The FDA requests increased product consistency of C> manufacturers – better analytics required
By the fourth quarter of 2021, the FDA had approved 22 Cell & Gene Therapy (C>) products . With the market expected to triple within the next seven years, we are likely to see a significant increase in approvals across the sector. However, acceptance is not assured; lately, the FDA has asked C> developers to step up their game and do more to measure the consistency of their products.
by Ejvind Mortz, COO, and Jette Friis Thirup, Head of Business Development, Alphalyse
In an interview at the World Medical Innovation Forum’s virtual 2021 meeting , Peter Marks, head of the FDA’s biologic drugs division, stated that C> developers must do a better job of consistently measuring their products.
“People tend to under-appreciate the need for some metric of a potency assay or critical quality attribute that allows one to follow the product over time,” he said. “Many times, developers get very excited about the fact that their product produces an important effect. So they don’t worry as much about reproducibly making that product.”
Peter Marks also expressed that the FDA likes consistency in products and reproducibility in manufacturing. Even though it is not always clear which characteristics or attributes of C> to monitor, developers must still try. “Pick something. Pick some quality of the cell. Pick something that you think might correlate and measure that,” Marks said. “We’ll take any offers that are reasonable.”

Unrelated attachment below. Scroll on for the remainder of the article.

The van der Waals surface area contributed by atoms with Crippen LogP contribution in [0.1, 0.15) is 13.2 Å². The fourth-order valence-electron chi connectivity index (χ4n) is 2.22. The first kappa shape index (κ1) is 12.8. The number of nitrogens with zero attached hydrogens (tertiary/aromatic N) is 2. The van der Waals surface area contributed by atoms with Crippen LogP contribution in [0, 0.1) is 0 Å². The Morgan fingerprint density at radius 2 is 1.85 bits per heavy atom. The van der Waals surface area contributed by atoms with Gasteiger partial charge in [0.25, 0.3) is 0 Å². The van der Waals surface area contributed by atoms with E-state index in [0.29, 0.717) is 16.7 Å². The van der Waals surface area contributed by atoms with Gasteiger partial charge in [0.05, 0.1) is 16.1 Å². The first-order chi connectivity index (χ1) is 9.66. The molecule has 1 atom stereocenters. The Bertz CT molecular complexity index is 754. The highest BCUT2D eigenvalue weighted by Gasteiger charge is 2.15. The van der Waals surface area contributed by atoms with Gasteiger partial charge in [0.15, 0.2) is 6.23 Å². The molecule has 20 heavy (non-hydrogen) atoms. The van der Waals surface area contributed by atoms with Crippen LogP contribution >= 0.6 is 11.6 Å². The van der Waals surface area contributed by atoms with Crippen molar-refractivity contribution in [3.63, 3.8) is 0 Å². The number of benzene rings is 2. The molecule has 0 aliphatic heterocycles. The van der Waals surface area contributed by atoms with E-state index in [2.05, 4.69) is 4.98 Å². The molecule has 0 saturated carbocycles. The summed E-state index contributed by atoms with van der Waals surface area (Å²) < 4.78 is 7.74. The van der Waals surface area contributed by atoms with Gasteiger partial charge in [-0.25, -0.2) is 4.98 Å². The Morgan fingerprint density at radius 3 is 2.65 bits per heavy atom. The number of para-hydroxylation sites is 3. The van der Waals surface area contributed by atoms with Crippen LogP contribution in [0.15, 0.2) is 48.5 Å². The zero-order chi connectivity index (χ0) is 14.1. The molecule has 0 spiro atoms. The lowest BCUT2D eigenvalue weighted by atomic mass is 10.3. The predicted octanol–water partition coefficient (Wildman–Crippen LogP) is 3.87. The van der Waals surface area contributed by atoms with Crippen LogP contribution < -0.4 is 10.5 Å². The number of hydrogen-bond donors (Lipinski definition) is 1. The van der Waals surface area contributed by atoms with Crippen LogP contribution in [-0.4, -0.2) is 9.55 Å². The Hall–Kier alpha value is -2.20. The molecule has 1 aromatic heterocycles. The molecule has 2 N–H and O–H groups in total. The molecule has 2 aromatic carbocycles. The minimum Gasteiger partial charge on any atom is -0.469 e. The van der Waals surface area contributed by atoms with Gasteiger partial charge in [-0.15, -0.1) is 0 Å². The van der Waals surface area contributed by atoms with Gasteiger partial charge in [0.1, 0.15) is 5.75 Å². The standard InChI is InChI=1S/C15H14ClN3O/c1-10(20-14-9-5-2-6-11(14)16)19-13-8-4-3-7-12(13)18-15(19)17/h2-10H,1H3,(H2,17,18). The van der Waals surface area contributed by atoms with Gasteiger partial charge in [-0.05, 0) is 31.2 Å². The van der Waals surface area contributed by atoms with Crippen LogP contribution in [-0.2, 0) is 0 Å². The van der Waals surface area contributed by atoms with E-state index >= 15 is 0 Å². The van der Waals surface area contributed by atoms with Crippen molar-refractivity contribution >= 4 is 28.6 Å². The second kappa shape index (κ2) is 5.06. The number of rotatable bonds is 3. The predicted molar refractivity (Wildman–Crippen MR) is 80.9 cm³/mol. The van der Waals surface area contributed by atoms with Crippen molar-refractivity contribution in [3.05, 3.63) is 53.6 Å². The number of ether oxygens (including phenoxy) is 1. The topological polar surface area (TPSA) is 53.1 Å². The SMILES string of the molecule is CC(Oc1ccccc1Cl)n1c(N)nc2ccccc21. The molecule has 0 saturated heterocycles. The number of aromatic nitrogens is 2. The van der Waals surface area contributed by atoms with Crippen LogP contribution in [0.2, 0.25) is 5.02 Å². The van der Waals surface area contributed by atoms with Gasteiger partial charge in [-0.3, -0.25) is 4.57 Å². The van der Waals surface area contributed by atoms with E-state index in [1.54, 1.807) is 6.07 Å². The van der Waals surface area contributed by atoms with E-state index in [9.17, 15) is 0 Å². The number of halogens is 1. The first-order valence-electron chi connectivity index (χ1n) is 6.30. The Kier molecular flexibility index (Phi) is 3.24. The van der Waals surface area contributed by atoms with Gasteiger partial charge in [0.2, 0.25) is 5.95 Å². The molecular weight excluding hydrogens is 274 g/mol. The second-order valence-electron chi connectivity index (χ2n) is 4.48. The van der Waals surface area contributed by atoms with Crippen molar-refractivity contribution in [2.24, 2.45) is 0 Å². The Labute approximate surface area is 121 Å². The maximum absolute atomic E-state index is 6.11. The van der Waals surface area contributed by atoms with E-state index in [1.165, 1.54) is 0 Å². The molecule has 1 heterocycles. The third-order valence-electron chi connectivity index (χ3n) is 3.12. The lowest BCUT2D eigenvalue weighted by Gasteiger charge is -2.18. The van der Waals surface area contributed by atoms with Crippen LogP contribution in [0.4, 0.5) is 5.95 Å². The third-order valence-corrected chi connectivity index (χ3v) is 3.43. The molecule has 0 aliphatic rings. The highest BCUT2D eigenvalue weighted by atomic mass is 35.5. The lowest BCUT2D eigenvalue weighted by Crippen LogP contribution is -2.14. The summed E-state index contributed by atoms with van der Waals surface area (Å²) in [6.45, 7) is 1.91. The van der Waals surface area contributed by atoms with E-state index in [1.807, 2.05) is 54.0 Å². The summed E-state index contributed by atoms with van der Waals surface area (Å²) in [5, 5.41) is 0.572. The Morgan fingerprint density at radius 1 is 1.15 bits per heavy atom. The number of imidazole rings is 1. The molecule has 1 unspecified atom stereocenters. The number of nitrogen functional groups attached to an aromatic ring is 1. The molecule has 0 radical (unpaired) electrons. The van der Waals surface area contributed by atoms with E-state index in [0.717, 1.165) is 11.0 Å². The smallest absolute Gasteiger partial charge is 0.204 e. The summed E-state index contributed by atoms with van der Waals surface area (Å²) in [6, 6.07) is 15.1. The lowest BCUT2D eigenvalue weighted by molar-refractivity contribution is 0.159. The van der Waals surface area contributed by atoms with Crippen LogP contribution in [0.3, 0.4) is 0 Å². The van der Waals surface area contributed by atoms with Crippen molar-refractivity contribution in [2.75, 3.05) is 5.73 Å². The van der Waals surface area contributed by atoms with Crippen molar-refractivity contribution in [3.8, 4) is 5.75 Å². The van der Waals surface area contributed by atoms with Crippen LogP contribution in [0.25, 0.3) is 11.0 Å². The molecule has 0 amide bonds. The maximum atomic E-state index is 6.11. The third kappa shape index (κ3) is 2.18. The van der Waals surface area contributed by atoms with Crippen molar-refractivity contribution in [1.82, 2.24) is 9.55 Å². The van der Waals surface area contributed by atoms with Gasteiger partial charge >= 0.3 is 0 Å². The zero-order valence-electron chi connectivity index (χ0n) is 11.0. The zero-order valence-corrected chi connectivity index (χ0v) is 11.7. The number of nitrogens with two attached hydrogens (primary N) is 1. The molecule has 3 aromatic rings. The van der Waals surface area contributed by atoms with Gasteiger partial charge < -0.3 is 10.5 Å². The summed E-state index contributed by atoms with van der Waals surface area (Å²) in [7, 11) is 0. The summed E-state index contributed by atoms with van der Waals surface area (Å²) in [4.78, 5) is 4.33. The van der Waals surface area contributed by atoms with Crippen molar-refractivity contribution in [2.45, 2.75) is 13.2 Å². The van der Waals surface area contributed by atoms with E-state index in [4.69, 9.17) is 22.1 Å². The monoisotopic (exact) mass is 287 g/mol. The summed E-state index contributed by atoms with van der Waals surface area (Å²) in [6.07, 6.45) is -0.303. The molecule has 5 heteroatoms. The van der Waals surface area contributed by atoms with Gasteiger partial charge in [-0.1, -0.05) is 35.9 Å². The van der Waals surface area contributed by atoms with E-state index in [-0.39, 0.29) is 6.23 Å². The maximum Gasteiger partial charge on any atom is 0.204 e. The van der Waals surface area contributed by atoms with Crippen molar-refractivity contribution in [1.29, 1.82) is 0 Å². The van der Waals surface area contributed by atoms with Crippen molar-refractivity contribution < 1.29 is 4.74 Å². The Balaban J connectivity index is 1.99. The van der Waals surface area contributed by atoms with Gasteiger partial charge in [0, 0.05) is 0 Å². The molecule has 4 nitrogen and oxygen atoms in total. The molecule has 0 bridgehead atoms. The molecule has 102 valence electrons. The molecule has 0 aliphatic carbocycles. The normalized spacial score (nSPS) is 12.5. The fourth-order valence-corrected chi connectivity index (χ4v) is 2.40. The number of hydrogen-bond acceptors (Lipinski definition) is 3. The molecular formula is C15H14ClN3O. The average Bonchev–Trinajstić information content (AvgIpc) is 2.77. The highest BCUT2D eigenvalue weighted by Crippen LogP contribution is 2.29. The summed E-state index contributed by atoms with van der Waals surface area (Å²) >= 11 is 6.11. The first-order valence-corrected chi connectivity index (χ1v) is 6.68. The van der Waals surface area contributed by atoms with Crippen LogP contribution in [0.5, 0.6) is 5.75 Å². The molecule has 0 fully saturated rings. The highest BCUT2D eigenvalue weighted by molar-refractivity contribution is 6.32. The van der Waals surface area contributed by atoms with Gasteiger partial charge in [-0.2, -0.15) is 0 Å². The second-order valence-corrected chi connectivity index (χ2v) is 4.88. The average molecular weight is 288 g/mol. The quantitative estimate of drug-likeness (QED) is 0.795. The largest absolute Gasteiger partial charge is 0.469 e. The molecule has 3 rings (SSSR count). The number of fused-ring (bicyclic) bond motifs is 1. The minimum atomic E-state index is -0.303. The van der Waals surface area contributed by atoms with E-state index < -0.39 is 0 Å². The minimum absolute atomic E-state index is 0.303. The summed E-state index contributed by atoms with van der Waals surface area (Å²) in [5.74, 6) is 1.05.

Recent FDA delays in approvals suggest a need for further documentation
Recently, several C> developers had to revise their development timelines as the FDA requested additional information about the production processes [3, 4]. Part of the reason is that analytical methods for assessing manufacturing quality parameters such as purity, potency, and consistency, have improved. Therefore, the FDA now expects C> developers to provide this information.
Though the delays may suggest closer scrutiny by the agency, it may also be a symptom of the significant increase in applications. The prediction is that the FDA will approve 10-20 CGT products yearly by 2025 . With the increasing number of applications and maturation of technologies, the barrier is being raised. Thus, biopharma companies must have all relevant CMC data available and ensure that there are no gaps in their regulatory submissions.
In response to the many new products in development, the FDA and EMA recently published a set of guidelines for developers of C>s. This, together with the rapid acceleration of product discovery and manufacturing, is significantly increasing the amount of work for analytical testing laboratories in the sector .
Consistency is more challenging with C>s
The rapid growth in the number of products creates a supply challenge for competent manufacturing CMOs and analytical CROs with sufficient experience. While science is accelerating rapidly, C>s remain challenging to make where manufacturing technologies and analytical procedures struggle to keep up.